If Don Baylor was angry with Bobby Valentine and the Mets for protesting the Cubs Opening Day victory due to Baylor’s lineup snafu, he may be downright livid right now with the Mets sweeping the doubleheader after Friday night’s game was rained out.

In the opener, Glendon Rusch had another terrific outing to start the season. He followed his complete game loss against the Pirates with a seven inning effort picking up the win after allowing just two earned on four hits. One thing which is really standing out with Rusch right now is he not only working fast, but he is also not beating himself by being stingy with his walks.

When the Cubs finally got to him in the seventh with a pair of homers by Mark Grace and Shane Andrews, the Mets already had a 3-2 lead. With the Mets holding onto Mike Piazza to catch the knuckleballer in the second end of the doubleheader, the Mets utilized more of a small ball approach.

In the first inning, Robin Ventura knocked in the first run of the game with an RBI groundout. The Mets expanded the lead with a groundout by Todd Pratt and an RBI single from Matt Franco.

The Mets would then blow the game open in the eighth. After Pratt drew a lead-off walk and moved to second on a ground out (not ruled a sacrifice) by Franco, Melvin Mora was intentionally walked. Rey Ordonez responded with an RBI single. After Piazza entered the game as a pinch hitter and was walked, Benny Agbayani and Derek Bell hit back-to-back doubles giving the Mets an 8-2 lead in a game they would eventually win 8-3.

In the second half of the doubleheader, for the first time in team history, they would start a knuckleball pitcher with Dennis Springer taking the mound. Springer would acquit himself well taking the no decision after allowing three runs over 5.1 innings.

Springer was staked with an early lead when Agbayani hit a bases loaded two RBI single to give the Mets an early 2-0 lead. The rally ended there was Todd Zeile committed the mortal sin of making the last out at third after getting caught by Henry Rodriguez in his attempt to go from first to third.

The Cubs first got to Springer in the fifth with a Jeff Huson RBI single. They would then chase Springer in the fifth. After allowing back-to-back doubles to Rodriguez and Jeff Reed, the Cubs took the lead 3-2. After a Roosevelt Brown single, Valentine got Springer.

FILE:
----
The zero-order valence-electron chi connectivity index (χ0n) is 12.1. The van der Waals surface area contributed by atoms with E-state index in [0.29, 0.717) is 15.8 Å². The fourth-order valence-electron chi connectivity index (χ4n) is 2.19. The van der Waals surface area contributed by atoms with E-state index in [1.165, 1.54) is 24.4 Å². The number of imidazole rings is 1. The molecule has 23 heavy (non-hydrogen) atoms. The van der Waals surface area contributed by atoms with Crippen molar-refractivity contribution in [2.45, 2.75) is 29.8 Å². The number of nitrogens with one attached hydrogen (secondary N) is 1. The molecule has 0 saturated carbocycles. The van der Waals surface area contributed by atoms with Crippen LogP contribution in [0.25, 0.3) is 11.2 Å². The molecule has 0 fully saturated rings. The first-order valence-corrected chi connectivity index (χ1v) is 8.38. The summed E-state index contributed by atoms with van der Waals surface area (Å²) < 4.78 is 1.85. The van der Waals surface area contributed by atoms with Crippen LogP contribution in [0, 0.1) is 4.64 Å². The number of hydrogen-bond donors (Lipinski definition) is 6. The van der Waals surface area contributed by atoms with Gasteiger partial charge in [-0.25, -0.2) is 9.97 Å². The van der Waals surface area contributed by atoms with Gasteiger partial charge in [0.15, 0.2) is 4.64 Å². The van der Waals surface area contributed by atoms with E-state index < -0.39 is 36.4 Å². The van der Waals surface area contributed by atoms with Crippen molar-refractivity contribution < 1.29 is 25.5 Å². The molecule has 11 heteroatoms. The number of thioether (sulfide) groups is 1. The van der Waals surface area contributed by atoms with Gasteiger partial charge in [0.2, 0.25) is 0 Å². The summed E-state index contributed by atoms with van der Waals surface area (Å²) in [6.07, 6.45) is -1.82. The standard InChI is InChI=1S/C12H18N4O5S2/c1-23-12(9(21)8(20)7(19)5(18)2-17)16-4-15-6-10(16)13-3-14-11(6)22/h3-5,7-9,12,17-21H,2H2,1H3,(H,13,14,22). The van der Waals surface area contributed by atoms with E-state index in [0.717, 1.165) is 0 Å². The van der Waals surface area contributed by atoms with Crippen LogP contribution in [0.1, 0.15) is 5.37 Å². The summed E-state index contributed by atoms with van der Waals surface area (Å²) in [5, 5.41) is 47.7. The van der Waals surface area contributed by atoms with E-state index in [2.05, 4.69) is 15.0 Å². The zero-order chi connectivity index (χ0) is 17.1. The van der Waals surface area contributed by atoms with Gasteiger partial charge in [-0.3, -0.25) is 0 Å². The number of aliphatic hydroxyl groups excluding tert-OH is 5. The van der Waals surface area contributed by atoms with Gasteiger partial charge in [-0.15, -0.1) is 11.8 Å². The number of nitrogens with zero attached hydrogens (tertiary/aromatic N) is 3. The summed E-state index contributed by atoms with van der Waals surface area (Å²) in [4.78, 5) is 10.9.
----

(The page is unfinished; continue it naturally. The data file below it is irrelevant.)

Dennis Cook made an immediate impact by picking Brown off first. After the intentional walk to Andrews, Cook retired Kyle Farnsworth to get the Mets out of the jam. If Baylor could make that decision again, he would probably pinch hit for Farnsworth.

The Mets would have a big bottom of the sixth starting with a Robin Ventura lead-off homer. The Mets would then load the bases for Ordonez who delivered another big hit with a two RBI single. The big inning continued with a Melvin Mora sacrifice fly. Piazza then reached on a Andrews error, who stayed in the game for defensive purposes, allowing Ordonez to score. This gave the Mets a 7-3 lead.

Rodriguez would do all he could do to try to bring the Cubs back. In the top of the seventh, he hit an RBI double off of Cook to pull the Cubs within 7-4. In the ninth, with Armando Benitez on for the save, he hit a two run homer to pull the Cubs within 7-6.

Benitez rebounded to strike out Tarrik Brock to end the game. With that strikeout, the Mets swept the doubleheader, and the team has now won six straight games.

In the doubleheader, the Mets had a number of players come up big. Derek Bell was 6-for-8 with two doubles. Agbayani was 3-for-4 with a double. The most surprising was Ordonez who was 3-for-7 with a double and three RBI. Ultimately, when the Mets are getting that type of production at the plate from Ordonez, they are unbeatable.

Game 1 Notes: Franco’s single in the sixth broke an 0-for-12 stretch to start the season.

Game 2 Notes: Piazza had previously caught Springer in the minor leagues, which was one of the reasons why he caught him in the second game.

Editor’s Note: With there being no games to begin the season, this site will follow the 2000 season and post recaps as if those games happened in real time. If nothing else, it is better to remember this pennant winning season and revisit some of the overlooked games than it is to dwell on the complete lack of baseball.